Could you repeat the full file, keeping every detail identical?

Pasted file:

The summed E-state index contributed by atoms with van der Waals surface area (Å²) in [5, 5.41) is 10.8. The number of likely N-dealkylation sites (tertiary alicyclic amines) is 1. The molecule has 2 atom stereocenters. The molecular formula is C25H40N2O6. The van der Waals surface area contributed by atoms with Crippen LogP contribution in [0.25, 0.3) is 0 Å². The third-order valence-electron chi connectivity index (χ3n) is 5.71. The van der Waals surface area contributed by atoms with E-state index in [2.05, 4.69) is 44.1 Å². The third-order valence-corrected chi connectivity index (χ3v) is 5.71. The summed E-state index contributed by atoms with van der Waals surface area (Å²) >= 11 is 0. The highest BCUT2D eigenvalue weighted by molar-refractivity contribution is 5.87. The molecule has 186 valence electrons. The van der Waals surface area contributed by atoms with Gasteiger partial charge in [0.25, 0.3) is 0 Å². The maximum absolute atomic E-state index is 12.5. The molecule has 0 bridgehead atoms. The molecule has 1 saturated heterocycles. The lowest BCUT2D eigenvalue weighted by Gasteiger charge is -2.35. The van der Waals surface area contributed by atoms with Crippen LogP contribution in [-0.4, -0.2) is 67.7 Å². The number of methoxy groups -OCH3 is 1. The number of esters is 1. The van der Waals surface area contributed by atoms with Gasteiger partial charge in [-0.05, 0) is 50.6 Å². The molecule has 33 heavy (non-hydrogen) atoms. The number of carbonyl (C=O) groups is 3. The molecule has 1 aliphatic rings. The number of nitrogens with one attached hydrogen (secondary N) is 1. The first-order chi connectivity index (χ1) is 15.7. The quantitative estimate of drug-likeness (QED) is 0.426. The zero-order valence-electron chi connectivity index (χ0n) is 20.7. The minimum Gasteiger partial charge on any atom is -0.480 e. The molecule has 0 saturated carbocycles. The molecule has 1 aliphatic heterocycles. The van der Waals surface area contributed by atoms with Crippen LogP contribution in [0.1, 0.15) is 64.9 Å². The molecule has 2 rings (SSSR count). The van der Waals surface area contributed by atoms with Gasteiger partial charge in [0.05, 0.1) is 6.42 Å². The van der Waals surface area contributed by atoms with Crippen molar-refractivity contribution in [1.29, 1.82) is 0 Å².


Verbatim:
The summed E-state index contributed by atoms with van der Waals surface area (Å²) in [5, 5.41) is 10.8. The number of likely N-dealkylation sites (tertiary alicyclic amines) is 1. The molecule has 2 atom stereocenters. The molecular formula is C25H40N2O6. The van der Waals surface area contributed by atoms with Crippen LogP contribution in [0.25, 0.3) is 0 Å². The third-order valence-electron chi connectivity index (χ3n) is 5.71. The van der Waals surface area contributed by atoms with E-state index in [2.05, 4.69) is 44.1 Å². The third-order valence-corrected chi connectivity index (χ3v) is 5.71. The summed E-state index contributed by atoms with van der Waals surface area (Å²) >= 11 is 0. The highest BCUT2D eigenvalue weighted by molar-refractivity contribution is 5.87. The molecule has 186 valence electrons. The van der Waals surface area contributed by atoms with Gasteiger partial charge in [0.25, 0.3) is 0 Å². The maximum absolute atomic E-state index is 12.5. The molecule has 0 bridgehead atoms. The molecule has 1 saturated heterocycles. The lowest BCUT2D eigenvalue weighted by Gasteiger charge is -2.35. The van der Waals surface area contributed by atoms with Crippen LogP contribution in [-0.4, -0.2) is 67.7 Å². The number of methoxy groups -OCH3 is 1. The number of esters is 1. The van der Waals surface area contributed by atoms with Gasteiger partial charge in [-0.05, 0) is 50.6 Å². The molecule has 33 heavy (non-hydrogen) atoms. The number of carbonyl (C=O) groups is 3. The molecule has 1 aliphatic rings. The number of nitrogens with one attached hydrogen (secondary N) is 1. The first-order chi connectivity index (χ1) is 15.7. The quantitative estimate of drug-likeness (QED) is 0.426. The zero-order valence-electron chi connectivity index (χ0n) is 20.7. The minimum Gasteiger partial charge on any atom is -0.480 e. The molecule has 0 saturated carbocycles. The molecule has 1 aliphatic heterocycles. The van der Waals surface area contributed by atoms with Crippen LogP contribution in [0.1, 0.15) is 64.9 Å². The molecule has 2 rings (SSSR count). The van der Waals surface area contributed by atoms with Gasteiger partial charge in [0.05, 0.1) is 6.42 Å². The van der Waals surface area contributed by atoms with Crippen molar-refractivity contribution in [1.29, 1.82) is 0 Å².